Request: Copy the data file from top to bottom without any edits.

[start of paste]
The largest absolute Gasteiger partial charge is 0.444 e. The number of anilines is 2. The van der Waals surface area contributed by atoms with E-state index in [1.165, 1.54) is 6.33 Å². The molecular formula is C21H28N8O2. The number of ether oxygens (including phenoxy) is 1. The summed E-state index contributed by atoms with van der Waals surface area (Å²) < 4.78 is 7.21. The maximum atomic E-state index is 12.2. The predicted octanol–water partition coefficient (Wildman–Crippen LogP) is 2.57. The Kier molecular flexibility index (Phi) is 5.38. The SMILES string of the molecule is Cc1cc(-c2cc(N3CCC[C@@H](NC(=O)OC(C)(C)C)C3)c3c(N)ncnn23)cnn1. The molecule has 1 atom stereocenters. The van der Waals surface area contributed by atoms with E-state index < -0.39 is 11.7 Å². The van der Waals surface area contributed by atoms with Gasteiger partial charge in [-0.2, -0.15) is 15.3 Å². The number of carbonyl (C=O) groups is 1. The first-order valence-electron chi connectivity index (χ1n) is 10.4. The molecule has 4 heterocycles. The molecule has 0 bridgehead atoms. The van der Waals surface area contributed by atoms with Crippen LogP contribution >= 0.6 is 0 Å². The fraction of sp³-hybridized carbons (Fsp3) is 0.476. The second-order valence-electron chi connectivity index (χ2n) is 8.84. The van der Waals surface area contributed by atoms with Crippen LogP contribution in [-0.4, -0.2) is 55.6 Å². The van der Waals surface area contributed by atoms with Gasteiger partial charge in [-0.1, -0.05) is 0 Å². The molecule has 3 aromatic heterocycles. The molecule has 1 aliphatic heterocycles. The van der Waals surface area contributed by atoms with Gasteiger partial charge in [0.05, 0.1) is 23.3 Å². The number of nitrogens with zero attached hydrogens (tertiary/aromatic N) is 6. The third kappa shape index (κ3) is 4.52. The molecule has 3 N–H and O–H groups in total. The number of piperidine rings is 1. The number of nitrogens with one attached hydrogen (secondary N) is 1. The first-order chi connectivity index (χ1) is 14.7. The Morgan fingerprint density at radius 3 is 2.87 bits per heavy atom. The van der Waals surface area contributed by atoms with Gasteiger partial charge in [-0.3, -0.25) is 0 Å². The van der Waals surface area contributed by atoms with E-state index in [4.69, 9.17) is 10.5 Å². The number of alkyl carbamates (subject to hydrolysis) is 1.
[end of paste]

The largest absolute Gasteiger partial charge is 0.444 e. The number of anilines is 2. The van der Waals surface area contributed by atoms with E-state index in [1.165, 1.54) is 6.33 Å². The molecular formula is C21H28N8O2. The number of ether oxygens (including phenoxy) is 1. The summed E-state index contributed by atoms with van der Waals surface area (Å²) < 4.78 is 7.21. The maximum atomic E-state index is 12.2. The predicted octanol–water partition coefficient (Wildman–Crippen LogP) is 2.57. The Kier molecular flexibility index (Phi) is 5.38. The SMILES string of the molecule is Cc1cc(-c2cc(N3CCC[C@@H](NC(=O)OC(C)(C)C)C3)c3c(N)ncnn23)cnn1. The molecule has 1 atom stereocenters. The van der Waals surface area contributed by atoms with E-state index < -0.39 is 11.7 Å². The van der Waals surface area contributed by atoms with Gasteiger partial charge in [-0.2, -0.15) is 15.3 Å². The number of carbonyl (C=O) groups is 1. The first-order valence-electron chi connectivity index (χ1n) is 10.4. The molecule has 4 heterocycles. The molecule has 0 bridgehead atoms. The van der Waals surface area contributed by atoms with Crippen LogP contribution >= 0.6 is 0 Å². The fraction of sp³-hybridized carbons (Fsp3) is 0.476. The second-order valence-electron chi connectivity index (χ2n) is 8.84. The van der Waals surface area contributed by atoms with Crippen LogP contribution in [-0.4, -0.2) is 55.6 Å². The van der Waals surface area contributed by atoms with Gasteiger partial charge in [-0.1, -0.05) is 0 Å². The molecule has 3 aromatic heterocycles. The molecule has 1 aliphatic heterocycles. The van der Waals surface area contributed by atoms with Gasteiger partial charge in [0.05, 0.1) is 23.3 Å². The number of nitrogens with zero attached hydrogens (tertiary/aromatic N) is 6. The third kappa shape index (κ3) is 4.52. The molecule has 3 N–H and O–H groups in total. The number of piperidine rings is 1. The number of nitrogens with one attached hydrogen (secondary N) is 1. The first-order chi connectivity index (χ1) is 14.7. The Morgan fingerprint density at radius 3 is 2.87 bits per heavy atom. The van der Waals surface area contributed by atoms with Gasteiger partial charge in [-0.3, -0.25) is 0 Å². The van der Waals surface area contributed by atoms with E-state index in [4.69, 9.17) is 10.5 Å². The number of alkyl carbamates (subject to hydrolysis) is 1.